Crisis in Afghanistan.
Paws of War is using all of its resources, and a decade of experience rescuing dogs and cats from Afghanistan and the region for troops serving in the U.S. military. We have focused our efforts to save the many dogs and cats currently stranded in Afghanistan. We have been contacted by soldiers who were forced to leave their rescued pets behind, and are currently working on options for these pets. We are coordinating with other NGO's on several aspects of this complex rescue operation and negotiation. Due to safety and security concerns, we are currently limited as to what details we can divulge.
The situation in Kabul is changing every minute. What we can confirm is Jeremy, one of the soldier’s dogs, was not allowed to fly out and is now one of the dogs at the Kabul airport desperate to be rescued. The dogs currently at the Kabul Airport are comprised of private military contractor working dogs, pets, and rescues. There have been statements that the Taliban, who in the past has committed atrocities against dogs, wants to utilize these working dogs for their own purposes. Many people are now concerned that the loose dogs roaming the airport are at risk of being killed by the Taliban. To our knowledge there are no U.S. owned Military Working Dogs that were left behind. Throughout this ordeal, we have been contacted by soldiers who were forced to leave their rescued pets behind, and we are currently working on options for these pets.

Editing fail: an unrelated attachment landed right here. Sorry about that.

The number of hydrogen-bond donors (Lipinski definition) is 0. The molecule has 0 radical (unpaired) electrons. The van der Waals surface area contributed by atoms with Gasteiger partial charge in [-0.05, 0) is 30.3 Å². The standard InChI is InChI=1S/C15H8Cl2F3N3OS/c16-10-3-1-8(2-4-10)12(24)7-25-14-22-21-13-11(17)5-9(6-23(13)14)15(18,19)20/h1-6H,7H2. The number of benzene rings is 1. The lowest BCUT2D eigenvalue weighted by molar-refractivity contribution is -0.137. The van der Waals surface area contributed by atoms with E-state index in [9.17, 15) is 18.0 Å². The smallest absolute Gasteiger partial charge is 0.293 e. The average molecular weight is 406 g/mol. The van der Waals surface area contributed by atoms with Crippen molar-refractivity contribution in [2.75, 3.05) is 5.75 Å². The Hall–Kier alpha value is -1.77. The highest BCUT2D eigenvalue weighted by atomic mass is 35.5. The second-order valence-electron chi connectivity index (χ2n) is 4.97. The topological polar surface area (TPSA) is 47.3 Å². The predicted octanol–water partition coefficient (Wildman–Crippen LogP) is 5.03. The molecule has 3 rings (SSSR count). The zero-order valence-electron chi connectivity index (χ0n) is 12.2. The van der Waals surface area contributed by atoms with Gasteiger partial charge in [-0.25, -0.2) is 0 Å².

Derek Cartwright, the stateside logistics coordinator for Paws of War gave us his thoughts. "As someone who has been in Afghanistan and served in the 82nd airborne, I know what the soldiers are going through who had to leave dogs like Jeremy behind. This will stay with the soldiers forever, if the dog cannot be saved. After leaving the 82nd airborne due to a parachuting injury, I went to the State Department and worked for three generals. I am using all my resources and experience in this most difficult challenge we’ve ever had"
Furthermore, two of the major obstacles we face that are hindering the rescue efforts are the CDC ban on importing dogs from Afghanistan, and the cooperation between the Taliban and U.S. State Department to provide safe passage in and out for non-governmental organizations. If the Department of State included these humanitarian rescue missions in its efforts, these flights could save hundreds of people as well as animals. We are counting on the State Department in good faith, to have the Taliban allow rescue efforts to collect the dogs at the airfield with no resistance.
Currently, we are running over 20 missions outside of Afghanistan to save dogs and cats for U.S. troops. These troops have rescued these fur-babies while serving overseas and are desperate to get their animals to safety in the U.S., including one that just arrived in the states yesterday.
Biscuit Is Safe In The U.S.
With your overwhelming support, we were able to get Biscuit safely to the U.S. last night for PFC Taylor of the U.S. Army. Biscuit is the sweetest most loving dog who just loves to be pet and hugged. He is currently at our Paws of War facility, waiting to be reunited with the soldier who saved her. Biscuit is now safe from the dangers she faced overseas.
Paws of War would like to send out a heartfelt thank you to everyone who has reached out to us by phone, email and social media.The outpouring of support means so much to us and makes a difference. We wanted to send an update to address what we know to be true facts, what we are working diligently on and our accomplishments. We are asking our supporters to be patient, keep the people and animals in Afghanistan in your thoughts and prayers, and we will keep you updated
Photo Credit: Paws of War
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